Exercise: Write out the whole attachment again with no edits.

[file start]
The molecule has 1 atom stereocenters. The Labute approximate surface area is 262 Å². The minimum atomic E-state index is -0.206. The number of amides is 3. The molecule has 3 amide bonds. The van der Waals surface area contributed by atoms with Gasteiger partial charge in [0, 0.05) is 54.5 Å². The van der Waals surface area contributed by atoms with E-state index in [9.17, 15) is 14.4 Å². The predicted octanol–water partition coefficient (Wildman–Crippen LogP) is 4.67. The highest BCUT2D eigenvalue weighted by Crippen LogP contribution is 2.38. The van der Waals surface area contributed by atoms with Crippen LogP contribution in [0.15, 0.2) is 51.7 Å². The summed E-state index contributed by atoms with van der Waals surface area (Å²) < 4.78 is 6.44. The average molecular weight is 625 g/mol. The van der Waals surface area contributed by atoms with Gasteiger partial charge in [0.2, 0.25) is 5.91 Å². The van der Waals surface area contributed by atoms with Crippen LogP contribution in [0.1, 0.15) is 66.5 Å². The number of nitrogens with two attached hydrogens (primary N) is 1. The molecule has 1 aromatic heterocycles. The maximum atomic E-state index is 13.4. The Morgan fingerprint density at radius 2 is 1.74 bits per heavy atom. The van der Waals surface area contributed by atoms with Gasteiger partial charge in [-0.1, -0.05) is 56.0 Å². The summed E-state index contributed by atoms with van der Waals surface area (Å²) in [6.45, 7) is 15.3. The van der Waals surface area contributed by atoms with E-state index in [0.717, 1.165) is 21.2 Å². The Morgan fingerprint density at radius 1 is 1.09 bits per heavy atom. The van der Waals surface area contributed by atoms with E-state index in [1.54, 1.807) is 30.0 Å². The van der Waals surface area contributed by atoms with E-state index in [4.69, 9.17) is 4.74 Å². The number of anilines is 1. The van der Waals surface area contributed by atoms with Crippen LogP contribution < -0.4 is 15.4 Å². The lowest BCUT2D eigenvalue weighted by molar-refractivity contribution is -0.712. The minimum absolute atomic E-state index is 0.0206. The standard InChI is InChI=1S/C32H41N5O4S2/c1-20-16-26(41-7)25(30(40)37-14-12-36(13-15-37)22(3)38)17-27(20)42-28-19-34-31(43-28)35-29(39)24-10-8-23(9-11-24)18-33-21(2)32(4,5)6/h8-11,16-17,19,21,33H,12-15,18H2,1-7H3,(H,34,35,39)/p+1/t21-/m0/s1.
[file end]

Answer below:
The molecule has 1 atom stereocenters. The Labute approximate surface area is 262 Å². The minimum atomic E-state index is -0.206. The number of amides is 3. The molecule has 3 amide bonds. The van der Waals surface area contributed by atoms with Gasteiger partial charge in [0, 0.05) is 54.5 Å². The van der Waals surface area contributed by atoms with E-state index in [9.17, 15) is 14.4 Å². The predicted octanol–water partition coefficient (Wildman–Crippen LogP) is 4.67. The highest BCUT2D eigenvalue weighted by Crippen LogP contribution is 2.38. The van der Waals surface area contributed by atoms with Crippen LogP contribution in [0.15, 0.2) is 51.7 Å². The summed E-state index contributed by atoms with van der Waals surface area (Å²) < 4.78 is 6.44. The average molecular weight is 625 g/mol. The van der Waals surface area contributed by atoms with Gasteiger partial charge in [0.2, 0.25) is 5.91 Å². The van der Waals surface area contributed by atoms with Crippen LogP contribution in [0.1, 0.15) is 66.5 Å². The number of nitrogens with two attached hydrogens (primary N) is 1. The molecule has 1 aromatic heterocycles. The maximum atomic E-state index is 13.4. The Morgan fingerprint density at radius 2 is 1.74 bits per heavy atom. The van der Waals surface area contributed by atoms with Gasteiger partial charge in [-0.1, -0.05) is 56.0 Å². The summed E-state index contributed by atoms with van der Waals surface area (Å²) in [6.45, 7) is 15.3. The van der Waals surface area contributed by atoms with E-state index in [0.717, 1.165) is 21.2 Å². The Morgan fingerprint density at radius 1 is 1.09 bits per heavy atom. The van der Waals surface area contributed by atoms with E-state index in [1.54, 1.807) is 30.0 Å². The van der Waals surface area contributed by atoms with E-state index in [4.69, 9.17) is 4.74 Å². The number of anilines is 1. The van der Waals surface area contributed by atoms with Crippen LogP contribution < -0.4 is 15.4 Å². The lowest BCUT2D eigenvalue weighted by molar-refractivity contribution is -0.712. The minimum absolute atomic E-state index is 0.0206. The standard InChI is InChI=1S/C32H41N5O4S2/c1-20-16-26(41-7)25(30(40)37-14-12-36(13-15-37)22(3)38)17-27(20)42-28-19-34-31(43-28)35-29(39)24-10-8-23(9-11-24)18-33-21(2)32(4,5)6/h8-11,16-17,19,21,33H,12-15,18H2,1-7H3,(H,34,35,39)/p+1/t21-/m0/s1.